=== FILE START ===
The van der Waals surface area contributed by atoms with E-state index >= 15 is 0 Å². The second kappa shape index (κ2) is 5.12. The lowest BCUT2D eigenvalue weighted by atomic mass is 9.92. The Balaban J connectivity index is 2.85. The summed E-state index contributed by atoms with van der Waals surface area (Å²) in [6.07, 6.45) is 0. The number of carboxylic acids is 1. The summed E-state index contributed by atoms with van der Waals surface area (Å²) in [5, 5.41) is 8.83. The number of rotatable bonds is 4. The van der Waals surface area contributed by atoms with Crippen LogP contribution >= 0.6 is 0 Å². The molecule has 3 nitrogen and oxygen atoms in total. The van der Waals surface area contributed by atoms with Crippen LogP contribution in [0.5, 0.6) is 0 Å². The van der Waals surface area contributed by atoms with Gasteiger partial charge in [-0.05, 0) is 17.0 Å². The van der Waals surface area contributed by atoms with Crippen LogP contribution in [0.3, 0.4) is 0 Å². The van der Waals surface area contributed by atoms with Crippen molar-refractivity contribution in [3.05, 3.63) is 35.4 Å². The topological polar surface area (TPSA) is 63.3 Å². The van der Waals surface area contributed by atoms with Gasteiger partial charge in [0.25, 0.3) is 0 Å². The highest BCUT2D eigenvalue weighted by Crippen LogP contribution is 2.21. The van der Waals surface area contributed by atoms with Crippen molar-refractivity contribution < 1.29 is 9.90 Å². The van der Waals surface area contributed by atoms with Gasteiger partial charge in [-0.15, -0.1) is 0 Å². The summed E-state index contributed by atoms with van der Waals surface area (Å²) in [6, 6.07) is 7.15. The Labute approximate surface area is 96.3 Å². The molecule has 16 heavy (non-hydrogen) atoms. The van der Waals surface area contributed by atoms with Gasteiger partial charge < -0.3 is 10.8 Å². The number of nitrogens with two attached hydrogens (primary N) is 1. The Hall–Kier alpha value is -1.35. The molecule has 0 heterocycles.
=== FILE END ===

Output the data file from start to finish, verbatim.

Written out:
The van der Waals surface area contributed by atoms with E-state index >= 15 is 0 Å². The second kappa shape index (κ2) is 5.12. The lowest BCUT2D eigenvalue weighted by atomic mass is 9.92. The Balaban J connectivity index is 2.85. The summed E-state index contributed by atoms with van der Waals surface area (Å²) in [6.07, 6.45) is 0. The number of carboxylic acids is 1. The summed E-state index contributed by atoms with van der Waals surface area (Å²) in [5, 5.41) is 8.83. The number of rotatable bonds is 4. The van der Waals surface area contributed by atoms with Crippen LogP contribution >= 0.6 is 0 Å². The molecule has 3 nitrogen and oxygen atoms in total. The van der Waals surface area contributed by atoms with Crippen LogP contribution in [0.5, 0.6) is 0 Å². The van der Waals surface area contributed by atoms with Gasteiger partial charge in [-0.05, 0) is 17.0 Å². The van der Waals surface area contributed by atoms with Crippen LogP contribution in [0.3, 0.4) is 0 Å². The van der Waals surface area contributed by atoms with Crippen molar-refractivity contribution in [3.05, 3.63) is 35.4 Å². The topological polar surface area (TPSA) is 63.3 Å². The van der Waals surface area contributed by atoms with Gasteiger partial charge in [0.25, 0.3) is 0 Å². The highest BCUT2D eigenvalue weighted by Crippen LogP contribution is 2.21. The van der Waals surface area contributed by atoms with Crippen molar-refractivity contribution < 1.29 is 9.90 Å². The van der Waals surface area contributed by atoms with Gasteiger partial charge in [-0.15, -0.1) is 0 Å². The summed E-state index contributed by atoms with van der Waals surface area (Å²) in [6, 6.07) is 7.15. The Labute approximate surface area is 96.3 Å². The molecule has 16 heavy (non-hydrogen) atoms. The van der Waals surface area contributed by atoms with Gasteiger partial charge < -0.3 is 10.8 Å². The number of nitrogens with two attached hydrogens (primary N) is 1. The Hall–Kier alpha value is -1.35. The molecule has 0 heterocycles.